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Leadership

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Last updated by Tara Fagan

Written by Ann Hatherly, CORE Education, February 2011


Leadership belongs to everyone


What image springs to mind when you think of leadership in early childhood contexts?

Is it of a person who holds a formal position and gets paid accordingly because of their particular skills, experience, or charisma? Or is it of a team of teachers, who are well known and respected for their innovative practice or curriculum speciality? It is likely that the former view will dominate your thinking as most of us come from a long tradition of associating leadership with a position and a title.

The world we work in has become much more complex, diverse, and ever-changing. This is no more so than in early childhood education and has prompted calls for the reconceptualisation of leadership as a shared endeavour – the responsibility of all not just one.

While formal leadership is still important – let’s call this positional leadership – the ability to be responsive, innovative, and stay at the cutting edge of teaching and learning practice is also a significant part of maintaining a quality service these days. It takes the talent, perspectives, courage and energy of a whole team to realise positive outcomes for all children and their families.

This notion of leadership is often referred to as ‘pedagogical leadership’, ‘educational leadership’ or ‘leadership in learning and teaching’.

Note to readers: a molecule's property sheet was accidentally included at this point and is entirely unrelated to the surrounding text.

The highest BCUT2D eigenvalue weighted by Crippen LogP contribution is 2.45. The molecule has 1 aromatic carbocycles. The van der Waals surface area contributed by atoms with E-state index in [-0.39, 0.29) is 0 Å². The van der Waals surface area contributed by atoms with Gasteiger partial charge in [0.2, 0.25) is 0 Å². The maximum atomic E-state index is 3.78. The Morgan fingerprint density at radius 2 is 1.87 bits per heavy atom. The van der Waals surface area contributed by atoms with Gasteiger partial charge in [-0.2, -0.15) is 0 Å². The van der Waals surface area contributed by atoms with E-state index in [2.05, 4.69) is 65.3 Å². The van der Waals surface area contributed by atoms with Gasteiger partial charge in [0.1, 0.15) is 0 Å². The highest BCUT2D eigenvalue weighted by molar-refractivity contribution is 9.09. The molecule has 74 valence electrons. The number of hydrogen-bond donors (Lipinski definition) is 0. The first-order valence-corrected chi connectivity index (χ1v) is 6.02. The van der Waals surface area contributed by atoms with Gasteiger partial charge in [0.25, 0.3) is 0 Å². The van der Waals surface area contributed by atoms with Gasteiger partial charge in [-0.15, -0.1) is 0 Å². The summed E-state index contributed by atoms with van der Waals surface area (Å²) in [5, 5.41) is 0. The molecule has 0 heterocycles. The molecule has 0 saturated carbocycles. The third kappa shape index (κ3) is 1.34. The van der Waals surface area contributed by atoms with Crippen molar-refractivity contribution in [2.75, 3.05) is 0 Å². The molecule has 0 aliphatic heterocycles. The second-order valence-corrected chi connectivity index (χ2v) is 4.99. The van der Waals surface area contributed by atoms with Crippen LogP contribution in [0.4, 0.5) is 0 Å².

Here is how Linda Lambert defines leadership:

"Leadership is about learning together, and constructing meaning and knowledge collectively and collaboratively. It involves opportunities to surface and mediate perceptions, values, beliefs, information and assumptions through continuing conversations; to inquire about and generate ideas together; to seek to reflect upon and make sense of work in the light of shared beliefs and new information; and to create actions that grow out of these new understandings. Such is the core of leadership." [1]

This definition describes superbly the kind of leadership development intended through the MoE leadership programme which your service is part of.

 

Strategies and questions for team workshops


Reflective questions

  • When we think and talk about leadership what do we focus on?
  • What steps can we take to strengthen the idea of a shared, pedagogical leadership in this place?

 

 


Footnote

  • [1] Lambert, L. (1998). Building leadership capacity in schools (p.5). Virginia: Association for Supervision and Curriculum Development.